How much Cycling Training Hours is needed?
Cycling Training Hours
The cycling training hours required for cycling can make for mythical and exaggerated anecdotes.
Often I have found myself surrounded by groups of cyclist who throw around astronomical number of hours they train. If they aren’t tossing around sufficiently high enough numbers they are unquestionably whining about the lack of hours they’re training.
Excuses as to why their performance is suffering is focused solely on their cycling training hours. They’re either training to little or too much. Why have cyclist’s become obsessed with their training hours?
The most prevalent reason would be because past champions have demonstrated a link between training more and better performance. The best have seemingly done more, or preached a do-more principal. Train more and you’ll get better. Winners train the most, loser train less!
Early scientific studies purported similar evidence. Higher volumes of training correlated to better performance. Cycling culture quickly became entrenched with the notion that more cycling training hours would equate to more fitness.
The amount you spend on your bike or training should not be the prevailing or dominant training variable in your overall plan. Your approach should always be holistic in nature. Don’t forget frequency, and intensity and how it all relates to one another. Banging out endless hours of training for the sake of hitting a specific number is not training.
I need to train x amounts of hours to be a better cyclist
This is continually being challenged with the data coaches and scientist are attaining via power meters. By now you would think cyclist and coaches would finally get it!! It’s about applying a specific stress and adapting to it. The amount of hours is important, but its importance needs to be understood and not exaggerated. Like any other facet of training it needs to follow a sequence and have a purpose within the athletes overall training plan.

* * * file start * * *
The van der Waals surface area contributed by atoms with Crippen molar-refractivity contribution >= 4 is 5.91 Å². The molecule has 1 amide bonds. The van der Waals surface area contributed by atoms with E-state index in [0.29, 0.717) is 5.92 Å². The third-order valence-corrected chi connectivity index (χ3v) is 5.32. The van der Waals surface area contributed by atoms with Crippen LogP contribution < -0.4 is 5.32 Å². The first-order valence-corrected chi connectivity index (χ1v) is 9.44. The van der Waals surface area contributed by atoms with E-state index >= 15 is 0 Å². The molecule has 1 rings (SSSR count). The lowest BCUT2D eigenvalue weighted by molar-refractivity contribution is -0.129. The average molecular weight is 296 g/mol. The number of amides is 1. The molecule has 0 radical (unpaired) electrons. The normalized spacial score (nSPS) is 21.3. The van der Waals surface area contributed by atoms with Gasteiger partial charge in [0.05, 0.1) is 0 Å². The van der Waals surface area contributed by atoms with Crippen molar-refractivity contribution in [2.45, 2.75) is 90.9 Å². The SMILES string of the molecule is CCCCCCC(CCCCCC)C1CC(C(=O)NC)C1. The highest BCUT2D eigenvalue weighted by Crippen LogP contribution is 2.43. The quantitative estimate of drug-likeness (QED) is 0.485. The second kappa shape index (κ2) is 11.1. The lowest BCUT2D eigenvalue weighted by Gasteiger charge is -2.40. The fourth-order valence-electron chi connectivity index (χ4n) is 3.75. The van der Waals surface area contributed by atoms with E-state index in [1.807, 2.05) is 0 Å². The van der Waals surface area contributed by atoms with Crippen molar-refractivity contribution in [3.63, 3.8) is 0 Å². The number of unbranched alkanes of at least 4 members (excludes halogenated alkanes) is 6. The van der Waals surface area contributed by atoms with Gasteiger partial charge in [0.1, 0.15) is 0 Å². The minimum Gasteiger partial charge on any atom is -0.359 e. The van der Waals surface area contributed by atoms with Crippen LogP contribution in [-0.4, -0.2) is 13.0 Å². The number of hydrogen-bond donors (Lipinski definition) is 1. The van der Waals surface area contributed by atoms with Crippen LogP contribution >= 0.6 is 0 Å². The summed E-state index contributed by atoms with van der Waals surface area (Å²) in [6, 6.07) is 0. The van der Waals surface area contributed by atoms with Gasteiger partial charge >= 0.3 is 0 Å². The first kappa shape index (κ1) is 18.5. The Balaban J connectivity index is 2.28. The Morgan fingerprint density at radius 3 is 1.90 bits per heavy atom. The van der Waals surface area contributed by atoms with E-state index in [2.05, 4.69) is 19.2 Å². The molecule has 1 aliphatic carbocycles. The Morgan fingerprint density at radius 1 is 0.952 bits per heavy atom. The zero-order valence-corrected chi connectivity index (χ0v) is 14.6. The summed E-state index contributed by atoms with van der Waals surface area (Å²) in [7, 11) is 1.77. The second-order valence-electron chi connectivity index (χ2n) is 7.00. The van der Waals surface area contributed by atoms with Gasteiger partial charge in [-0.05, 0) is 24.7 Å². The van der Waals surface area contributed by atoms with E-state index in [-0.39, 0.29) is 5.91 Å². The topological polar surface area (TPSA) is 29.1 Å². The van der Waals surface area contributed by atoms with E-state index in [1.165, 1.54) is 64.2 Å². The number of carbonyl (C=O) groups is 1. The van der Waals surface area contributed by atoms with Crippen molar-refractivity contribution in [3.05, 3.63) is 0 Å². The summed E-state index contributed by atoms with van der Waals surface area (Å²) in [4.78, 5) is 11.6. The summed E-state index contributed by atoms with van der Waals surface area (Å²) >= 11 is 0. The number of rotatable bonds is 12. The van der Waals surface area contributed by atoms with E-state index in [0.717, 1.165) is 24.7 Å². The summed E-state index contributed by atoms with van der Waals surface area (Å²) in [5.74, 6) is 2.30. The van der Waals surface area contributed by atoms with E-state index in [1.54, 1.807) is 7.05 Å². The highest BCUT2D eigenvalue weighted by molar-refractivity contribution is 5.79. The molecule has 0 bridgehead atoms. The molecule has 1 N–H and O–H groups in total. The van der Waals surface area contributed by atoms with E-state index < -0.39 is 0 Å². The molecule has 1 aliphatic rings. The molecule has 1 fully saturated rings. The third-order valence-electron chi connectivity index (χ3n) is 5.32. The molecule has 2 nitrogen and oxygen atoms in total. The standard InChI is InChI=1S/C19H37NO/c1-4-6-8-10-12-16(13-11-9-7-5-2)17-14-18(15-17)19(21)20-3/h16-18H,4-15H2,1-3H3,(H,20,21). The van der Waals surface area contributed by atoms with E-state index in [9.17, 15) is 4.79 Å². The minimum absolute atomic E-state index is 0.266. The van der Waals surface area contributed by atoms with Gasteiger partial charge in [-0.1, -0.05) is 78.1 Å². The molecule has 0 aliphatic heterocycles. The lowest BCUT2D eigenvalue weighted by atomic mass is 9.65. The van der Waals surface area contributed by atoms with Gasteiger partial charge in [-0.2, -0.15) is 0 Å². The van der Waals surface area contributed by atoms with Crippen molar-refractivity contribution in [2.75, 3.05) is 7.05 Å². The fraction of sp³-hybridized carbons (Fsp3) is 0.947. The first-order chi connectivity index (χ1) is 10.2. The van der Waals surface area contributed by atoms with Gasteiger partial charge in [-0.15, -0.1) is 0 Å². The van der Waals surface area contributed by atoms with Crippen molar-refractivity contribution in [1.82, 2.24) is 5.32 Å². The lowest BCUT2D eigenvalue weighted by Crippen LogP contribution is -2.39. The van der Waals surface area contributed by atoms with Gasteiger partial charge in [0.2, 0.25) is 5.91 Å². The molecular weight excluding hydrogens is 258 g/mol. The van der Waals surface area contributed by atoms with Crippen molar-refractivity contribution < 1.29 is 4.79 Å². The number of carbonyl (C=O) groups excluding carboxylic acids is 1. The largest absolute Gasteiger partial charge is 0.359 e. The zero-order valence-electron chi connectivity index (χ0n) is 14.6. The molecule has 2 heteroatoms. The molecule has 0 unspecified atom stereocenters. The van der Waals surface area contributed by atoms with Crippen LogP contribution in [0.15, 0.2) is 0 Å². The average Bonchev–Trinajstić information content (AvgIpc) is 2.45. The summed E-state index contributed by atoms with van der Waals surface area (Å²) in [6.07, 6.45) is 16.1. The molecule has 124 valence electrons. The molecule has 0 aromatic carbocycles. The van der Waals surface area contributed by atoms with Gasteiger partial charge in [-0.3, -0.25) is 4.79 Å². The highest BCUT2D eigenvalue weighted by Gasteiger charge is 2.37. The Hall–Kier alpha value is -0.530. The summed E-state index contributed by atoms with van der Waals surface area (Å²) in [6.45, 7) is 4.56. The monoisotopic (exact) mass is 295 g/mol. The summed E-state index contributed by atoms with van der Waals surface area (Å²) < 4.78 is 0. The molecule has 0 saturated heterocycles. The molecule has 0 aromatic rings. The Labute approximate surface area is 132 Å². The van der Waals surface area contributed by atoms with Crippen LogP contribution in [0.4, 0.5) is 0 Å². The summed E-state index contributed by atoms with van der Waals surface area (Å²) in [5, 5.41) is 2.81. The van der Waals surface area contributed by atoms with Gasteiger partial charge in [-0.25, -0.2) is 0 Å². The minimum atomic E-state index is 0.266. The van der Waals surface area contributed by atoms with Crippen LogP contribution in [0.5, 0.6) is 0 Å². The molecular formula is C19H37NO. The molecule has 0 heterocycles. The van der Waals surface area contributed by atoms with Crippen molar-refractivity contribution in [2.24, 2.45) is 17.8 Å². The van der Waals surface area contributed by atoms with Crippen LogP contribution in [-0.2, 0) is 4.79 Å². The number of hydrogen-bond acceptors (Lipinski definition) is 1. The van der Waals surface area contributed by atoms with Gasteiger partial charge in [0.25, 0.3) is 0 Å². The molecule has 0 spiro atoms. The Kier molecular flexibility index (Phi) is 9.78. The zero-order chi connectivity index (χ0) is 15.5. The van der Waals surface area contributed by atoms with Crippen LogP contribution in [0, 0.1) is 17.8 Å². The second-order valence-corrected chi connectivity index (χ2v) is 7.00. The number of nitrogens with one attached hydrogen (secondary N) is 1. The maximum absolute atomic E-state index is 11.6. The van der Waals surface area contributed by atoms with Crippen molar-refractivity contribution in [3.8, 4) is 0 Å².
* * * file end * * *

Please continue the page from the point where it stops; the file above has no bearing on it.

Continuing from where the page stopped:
Cycling Training Program: Manage Fatigue and Improve
Your goal with any cycling training program should be to maximize your performance. You need to set objectives and design an appropriate training plan that allows you to accomplish your desired goal. The plan must be specific and individual and must induce physiological and psychological improvements while managing fatigue.
Recreational cyclists who simply enjoy their cycling may not need to have a structured training program. However, the aspiring cyclist, and the competitive cyclist must have a plan. You will not succeed without one.
A cycling training program plays a critical role in managing stress and adaptation. It is designed to ensure that a cyclist is optimally prepared to reach his/her targeted goal and objective. A successful program provides assurance that an athlete will be physically and psychologically prepared to undergo the desired stressors to maximize his/her potential. A cyclist will prosper if he is able to adapt to the program and improve.
Many cyclists logically understand the importance of physiological parameters but they lack the knowledge to implement them correctly in an integrated plan. Often they lack the ability to intimately understand recovery. Fatigue and pain are easily identified, but feeling healthy, strong and rejuvenated are not. Cycling training is supposed to be tough and hard. You can’t be a Champion if you’re not living in a state of fatigue. And, tiredness and achy muscles should be your new best friends. Wrong!